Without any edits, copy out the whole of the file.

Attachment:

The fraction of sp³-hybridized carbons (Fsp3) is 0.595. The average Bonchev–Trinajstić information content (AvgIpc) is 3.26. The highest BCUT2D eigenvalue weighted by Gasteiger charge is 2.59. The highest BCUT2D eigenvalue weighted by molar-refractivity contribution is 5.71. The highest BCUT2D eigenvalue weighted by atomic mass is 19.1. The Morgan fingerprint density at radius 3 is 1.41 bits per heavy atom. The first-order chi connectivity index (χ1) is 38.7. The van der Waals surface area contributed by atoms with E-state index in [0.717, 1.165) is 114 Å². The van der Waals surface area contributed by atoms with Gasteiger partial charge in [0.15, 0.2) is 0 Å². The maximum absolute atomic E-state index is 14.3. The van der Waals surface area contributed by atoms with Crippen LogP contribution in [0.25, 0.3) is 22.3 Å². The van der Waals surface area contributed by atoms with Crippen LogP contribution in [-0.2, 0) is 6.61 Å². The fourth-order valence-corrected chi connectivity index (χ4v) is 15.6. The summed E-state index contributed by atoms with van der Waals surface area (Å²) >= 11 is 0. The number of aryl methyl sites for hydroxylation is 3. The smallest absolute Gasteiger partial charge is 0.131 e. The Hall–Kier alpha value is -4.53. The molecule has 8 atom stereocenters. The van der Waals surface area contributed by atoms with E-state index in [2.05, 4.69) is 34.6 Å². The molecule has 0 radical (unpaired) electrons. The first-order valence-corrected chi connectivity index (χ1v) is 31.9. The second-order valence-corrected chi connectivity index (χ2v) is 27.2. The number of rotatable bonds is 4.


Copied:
The fraction of sp³-hybridized carbons (Fsp3) is 0.595. The average Bonchev–Trinajstić information content (AvgIpc) is 3.26. The highest BCUT2D eigenvalue weighted by Gasteiger charge is 2.59. The highest BCUT2D eigenvalue weighted by molar-refractivity contribution is 5.71. The highest BCUT2D eigenvalue weighted by atomic mass is 19.1. The Morgan fingerprint density at radius 3 is 1.41 bits per heavy atom. The first-order chi connectivity index (χ1) is 38.7. The van der Waals surface area contributed by atoms with E-state index in [0.717, 1.165) is 114 Å². The van der Waals surface area contributed by atoms with Gasteiger partial charge in [0.15, 0.2) is 0 Å². The maximum absolute atomic E-state index is 14.3. The van der Waals surface area contributed by atoms with Crippen LogP contribution in [0.25, 0.3) is 22.3 Å². The van der Waals surface area contributed by atoms with Crippen LogP contribution in [-0.2, 0) is 6.61 Å². The fourth-order valence-corrected chi connectivity index (χ4v) is 15.6. The summed E-state index contributed by atoms with van der Waals surface area (Å²) >= 11 is 0. The number of aryl methyl sites for hydroxylation is 3. The smallest absolute Gasteiger partial charge is 0.131 e. The Hall–Kier alpha value is -4.53. The molecule has 8 atom stereocenters. The van der Waals surface area contributed by atoms with E-state index in [2.05, 4.69) is 34.6 Å². The molecule has 0 radical (unpaired) electrons. The first-order valence-corrected chi connectivity index (χ1v) is 31.9. The second-order valence-corrected chi connectivity index (χ2v) is 27.2. The number of rotatable bonds is 4.